Here is the next of the beautiful, inspiring, special contributions coming in to the #MandalasForMarinke remembrance project. I am grateful for each and every amazing contribution. You are invited to join; learn more here.
Beautiful Crochet Mandala
This colorful crochet mandala is made using the spoke mandala free crochet pattern by Marinke. This seems to be one of her most popular mandala patterns and I can see why; the texture of the spokes adds fascinating texture and dimension to the piece.
Meet the Maker
This terrific crochet mandala contribution comes to us from Alessandra Hayden of Just Be Happy. She is a terrific crochet designer originally from Brazil who is now a SAHM of 2 here in the United States. Her designs have been published widely in craft calendars and magazines, on her own blog and through Ravelry. Her work has often been featured here on Crochet Concupiscence.
Words by Wink
I thought I’d share a lighthearted fun fact from Wink today, shared on her blog in 2011:
“I love music. I play like 13 different instruments and used to own even more! Sadly I had to get rid of some of them because of the space issue, but I still own (and would NEVER get rid of) my first love, the flute, an acoustic guitar, an electric guitar and a couple of other wooden flutes & recorders and tin whistles.“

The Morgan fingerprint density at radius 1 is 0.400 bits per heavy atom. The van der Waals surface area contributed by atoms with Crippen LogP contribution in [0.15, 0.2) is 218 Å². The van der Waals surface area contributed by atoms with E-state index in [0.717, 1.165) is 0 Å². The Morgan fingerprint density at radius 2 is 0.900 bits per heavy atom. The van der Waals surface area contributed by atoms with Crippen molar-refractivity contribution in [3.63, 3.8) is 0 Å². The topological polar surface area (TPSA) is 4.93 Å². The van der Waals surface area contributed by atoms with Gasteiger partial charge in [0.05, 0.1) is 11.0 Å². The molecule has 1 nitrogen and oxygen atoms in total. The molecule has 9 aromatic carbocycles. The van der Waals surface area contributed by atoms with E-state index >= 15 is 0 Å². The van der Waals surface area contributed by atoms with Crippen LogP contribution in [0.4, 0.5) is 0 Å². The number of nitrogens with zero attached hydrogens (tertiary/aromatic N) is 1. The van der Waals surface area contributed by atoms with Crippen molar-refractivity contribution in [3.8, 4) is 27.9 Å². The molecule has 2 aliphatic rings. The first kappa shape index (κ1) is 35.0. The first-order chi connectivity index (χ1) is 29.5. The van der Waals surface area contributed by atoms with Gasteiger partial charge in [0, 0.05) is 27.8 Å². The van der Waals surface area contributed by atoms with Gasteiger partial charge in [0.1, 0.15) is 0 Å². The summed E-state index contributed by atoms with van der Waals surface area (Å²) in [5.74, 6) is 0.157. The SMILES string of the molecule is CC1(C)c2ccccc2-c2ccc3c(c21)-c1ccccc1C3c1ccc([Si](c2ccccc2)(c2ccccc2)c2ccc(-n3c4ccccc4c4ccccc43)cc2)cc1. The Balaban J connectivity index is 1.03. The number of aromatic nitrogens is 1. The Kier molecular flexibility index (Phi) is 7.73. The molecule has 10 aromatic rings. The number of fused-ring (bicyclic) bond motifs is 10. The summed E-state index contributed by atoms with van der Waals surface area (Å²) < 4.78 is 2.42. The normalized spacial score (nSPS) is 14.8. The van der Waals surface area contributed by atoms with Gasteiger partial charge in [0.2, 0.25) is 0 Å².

In 2013, Wink shared a more complete post about her musical history, which she ended by saying:
“If you ask me what my one dream is, it’s definitely music. I would love love love to go to music school and really develop my talent and just play!”
One purpose of this project is to raise awareness about depression so each post will end with some facts, thoughts or quotes about depression, suicide and/or mental health. Since we’ve already mentioned music, I thought I’d share some information about how music therapy is used in the treatment of depression.
In a small clinical study published in 2011, “Researchers found that adults who were given music therapy sessions, in which they played drums or instruments such as xylophones, showed fewer symptoms of depression or anxiety than those who just had standard counseling.” Another study a few years before that found that “listening to music can reduce chronic pain by up to 21 per cent and depression by up to 25 per cent”. So it seems that both making and listening to music can be healing for people with depression. The American Music Therapy Association has found that music can also help people on the autism spectrum.
Many of the benefits of making music are similar to the benefits of crafting for depression. It is the act of creative expression, the focus of the mind on a positive outlet, the creating within community that all come together to provide benefits that can help reduce the impact of depression.
All contributions to Mandalas for Marinke are welcome and will help raise awareness about depression while honoring her work in the same way that this great contribution has done today. Details to join here.